MOGADISHU, Somalia – The unfiltered flood of information through social media networks has confused Somali people, who are struggling to differentiate between disinformation, misinformation, and true information, particularly in relation to politics, as the Horn of Africa country is in the middle of parliamentary elections.
Somalia, which is struggling with drought, terrorism, and economic issues, is going to complete the clan-based electoral process called the “4.5 system” on Feb. 25. So far, 120 members of the 275-seat lower house have been elected, with the remaining 155 members to be elected before the deadline.
However, as the election process nears its completion, misleading or propaganda material about rival candidates is spreading more, potentially jeopardizing the country’s political stability.
False information is a worldwide problem, and certain individuals and groups are actively involved in spreading various forms of hatred for personal gain.
Somalia is in a similar situation, with people having easy access to the internet, as well as technological advancements and the wide availability of smartphones. And, because there is no mechanism in place to regulate or properly handle social media content, some people are spreading false information for political advantage.
Both the government and the opposition have accused each other of operating a social media disinformation campaign in the country.
False information and propaganda are serious issues that can influence government decision-making and undermine the economy, according to Abdirashid Mohamed Hashi, the communications director of the Somali Presidency.
The African Union (AU) annual summit in Addis Ababa, the Ethiopian capital, earlier this month, which was also attended by Somali President Mohamed Abdullahi Mohamed, discussed the issue and how to establish a continental media development center, as well as the ways to combat “fake news” and misinformation, according to Hashi.
“These challenges pose a threat to the country’s development and have the potential to contribute to political instability and insecurity,” he warned.
“Misinformation reached a critical juncture during COVID-19 and the country’s parliamentary elections, affecting electoral commissions, and there is widespread misinformation during election results, which is very dangerous and so dangerous even before the country’s most important presidential election,” he added.
He stated that Somalia is a fragile country recovering from civil war and lawlessness, but that it has taken a “milestone step and progress toward forwarding” and that it “cannot handle the problem of fake news at this scale.”
Help sought to counter issue
To tackle the issues, Hashi said, the government is seeking help from friendly countries such as Turkiye. “We’re working on these issues with countries that are very close to us, like Turkiye, our brotherly country,” he added.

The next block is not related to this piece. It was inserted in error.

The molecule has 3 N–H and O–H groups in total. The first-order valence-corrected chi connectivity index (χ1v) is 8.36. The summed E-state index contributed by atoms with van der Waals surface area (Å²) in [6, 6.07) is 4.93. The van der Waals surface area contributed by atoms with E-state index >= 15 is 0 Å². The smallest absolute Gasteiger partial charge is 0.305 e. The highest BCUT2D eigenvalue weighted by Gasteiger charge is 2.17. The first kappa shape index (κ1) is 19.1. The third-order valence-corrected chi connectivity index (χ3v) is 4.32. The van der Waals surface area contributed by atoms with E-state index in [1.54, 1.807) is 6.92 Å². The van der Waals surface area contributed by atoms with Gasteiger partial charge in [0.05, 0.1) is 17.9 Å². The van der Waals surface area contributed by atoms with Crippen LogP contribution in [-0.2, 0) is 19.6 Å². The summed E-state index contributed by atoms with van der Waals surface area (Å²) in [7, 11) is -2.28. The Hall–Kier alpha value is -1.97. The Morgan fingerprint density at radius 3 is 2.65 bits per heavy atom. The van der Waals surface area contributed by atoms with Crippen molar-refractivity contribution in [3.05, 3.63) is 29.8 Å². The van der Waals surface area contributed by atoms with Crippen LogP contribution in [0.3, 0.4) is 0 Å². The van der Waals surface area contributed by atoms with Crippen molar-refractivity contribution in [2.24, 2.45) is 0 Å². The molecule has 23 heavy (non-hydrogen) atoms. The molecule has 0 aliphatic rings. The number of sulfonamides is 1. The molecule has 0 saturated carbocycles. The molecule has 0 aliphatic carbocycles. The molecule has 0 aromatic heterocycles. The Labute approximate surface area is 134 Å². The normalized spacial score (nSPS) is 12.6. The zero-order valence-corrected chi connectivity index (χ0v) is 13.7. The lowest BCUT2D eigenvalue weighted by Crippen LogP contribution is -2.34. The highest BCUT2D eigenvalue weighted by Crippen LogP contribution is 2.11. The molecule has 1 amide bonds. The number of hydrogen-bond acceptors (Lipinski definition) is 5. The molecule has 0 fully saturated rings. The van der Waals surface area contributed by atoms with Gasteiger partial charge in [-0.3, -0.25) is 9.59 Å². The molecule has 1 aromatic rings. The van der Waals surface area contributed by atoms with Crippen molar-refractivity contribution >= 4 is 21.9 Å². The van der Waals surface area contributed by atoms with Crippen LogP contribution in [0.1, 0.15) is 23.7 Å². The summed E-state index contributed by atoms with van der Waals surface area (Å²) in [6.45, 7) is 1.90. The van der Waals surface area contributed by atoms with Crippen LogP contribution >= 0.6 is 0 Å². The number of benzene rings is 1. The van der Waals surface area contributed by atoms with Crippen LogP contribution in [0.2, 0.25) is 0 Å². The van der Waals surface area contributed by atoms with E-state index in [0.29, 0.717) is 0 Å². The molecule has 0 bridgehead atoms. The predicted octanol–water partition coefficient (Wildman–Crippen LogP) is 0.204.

He stated that the government is striving to manage, combat and establish guidelines to govern social media.
In a tweet to his Somali counterpart earlier this month, Turkish Communications Director Fahrettin Altun stated: “May our brotherhood prosper for working even harder to combat disinformation, fake news, and any sort of manipulation targeting our nations.”
Let’s keep conveying truth forever, he added.
Yusuf Hassan Mursal, a senior opposition leader in Somalia’s capital Mogadishu, told Anadolu Agency that disinformation has increased significantly in the country during the last five years
He alleged that the country’s top elites are contributing to the problem by misleading the people and utilizing false news to carry out personal attacks.
“I believe that the spread of misinformation on social media is part of a malicious and damaging campaign against the country’s politicians. It’s impossible to accept character assassination through social media,” he remarked.
He pointed out that attacking opposition candidates, politicians, or elected members on social media is damaging, but expressing one’s viewpoint is normal without weaponizing it or misleading the public.
“We, the opposition, regard false news and misinformation as a threat to Somalia’s fledgling democracy,” he said.
He noted that politicians in the presidential candidates’ council, including some heavyweights such as Hassan Sheikh Mohamud and Sharif Sheikh Ahmed, two former heads of state, are among numerous politicians who have been politically attacked by false information.
He believes it is important to create public awareness and teach that everyone has the right to freely express themselves without misrepresenting or violating their constitutional right to freedom of expression.
To save Somalia’s fragile democracy, he proposes a broader spectrum of awareness campaigns to educate people on how to avoid misinformation.